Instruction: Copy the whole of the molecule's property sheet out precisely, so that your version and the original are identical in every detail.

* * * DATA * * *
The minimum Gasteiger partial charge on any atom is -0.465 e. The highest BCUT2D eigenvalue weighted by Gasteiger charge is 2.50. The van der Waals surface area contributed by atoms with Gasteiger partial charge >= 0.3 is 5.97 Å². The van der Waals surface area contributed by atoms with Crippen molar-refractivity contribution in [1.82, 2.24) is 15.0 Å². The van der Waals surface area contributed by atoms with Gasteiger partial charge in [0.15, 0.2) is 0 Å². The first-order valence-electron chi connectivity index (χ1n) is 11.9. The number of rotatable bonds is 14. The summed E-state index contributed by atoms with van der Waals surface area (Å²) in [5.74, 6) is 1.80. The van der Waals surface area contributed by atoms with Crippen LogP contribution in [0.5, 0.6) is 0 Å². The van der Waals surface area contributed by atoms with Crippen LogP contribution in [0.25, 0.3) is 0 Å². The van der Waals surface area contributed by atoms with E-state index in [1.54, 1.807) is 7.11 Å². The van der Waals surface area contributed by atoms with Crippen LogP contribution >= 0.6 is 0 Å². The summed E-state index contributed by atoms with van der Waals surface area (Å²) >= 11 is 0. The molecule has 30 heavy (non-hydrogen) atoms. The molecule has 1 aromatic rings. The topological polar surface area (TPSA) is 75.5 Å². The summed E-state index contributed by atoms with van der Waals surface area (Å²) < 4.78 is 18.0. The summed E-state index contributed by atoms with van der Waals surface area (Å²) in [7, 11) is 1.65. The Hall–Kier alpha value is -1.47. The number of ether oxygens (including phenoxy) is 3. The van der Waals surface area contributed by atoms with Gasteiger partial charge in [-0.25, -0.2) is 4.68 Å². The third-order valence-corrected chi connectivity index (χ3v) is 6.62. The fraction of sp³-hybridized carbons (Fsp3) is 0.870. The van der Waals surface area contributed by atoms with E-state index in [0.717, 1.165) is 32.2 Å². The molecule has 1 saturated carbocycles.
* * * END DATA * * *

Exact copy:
The minimum Gasteiger partial charge on any atom is -0.465 e. The highest BCUT2D eigenvalue weighted by Gasteiger charge is 2.50. The van der Waals surface area contributed by atoms with Gasteiger partial charge >= 0.3 is 5.97 Å². The van der Waals surface area contributed by atoms with Crippen molar-refractivity contribution in [1.82, 2.24) is 15.0 Å². The van der Waals surface area contributed by atoms with Gasteiger partial charge in [0.15, 0.2) is 0 Å². The first-order valence-electron chi connectivity index (χ1n) is 11.9. The number of rotatable bonds is 14. The summed E-state index contributed by atoms with van der Waals surface area (Å²) in [5.74, 6) is 1.80. The van der Waals surface area contributed by atoms with Crippen LogP contribution in [0.5, 0.6) is 0 Å². The van der Waals surface area contributed by atoms with Crippen LogP contribution in [0.25, 0.3) is 0 Å². The van der Waals surface area contributed by atoms with E-state index in [1.54, 1.807) is 7.11 Å². The van der Waals surface area contributed by atoms with Crippen LogP contribution >= 0.6 is 0 Å². The summed E-state index contributed by atoms with van der Waals surface area (Å²) >= 11 is 0. The molecule has 30 heavy (non-hydrogen) atoms. The molecule has 1 aromatic rings. The topological polar surface area (TPSA) is 75.5 Å². The summed E-state index contributed by atoms with van der Waals surface area (Å²) < 4.78 is 18.0. The summed E-state index contributed by atoms with van der Waals surface area (Å²) in [7, 11) is 1.65. The Hall–Kier alpha value is -1.47. The number of ether oxygens (including phenoxy) is 3. The van der Waals surface area contributed by atoms with Gasteiger partial charge in [-0.25, -0.2) is 4.68 Å². The third-order valence-corrected chi connectivity index (χ3v) is 6.62. The fraction of sp³-hybridized carbons (Fsp3) is 0.870. The van der Waals surface area contributed by atoms with E-state index in [0.717, 1.165) is 32.2 Å². The molecule has 1 saturated carbocycles.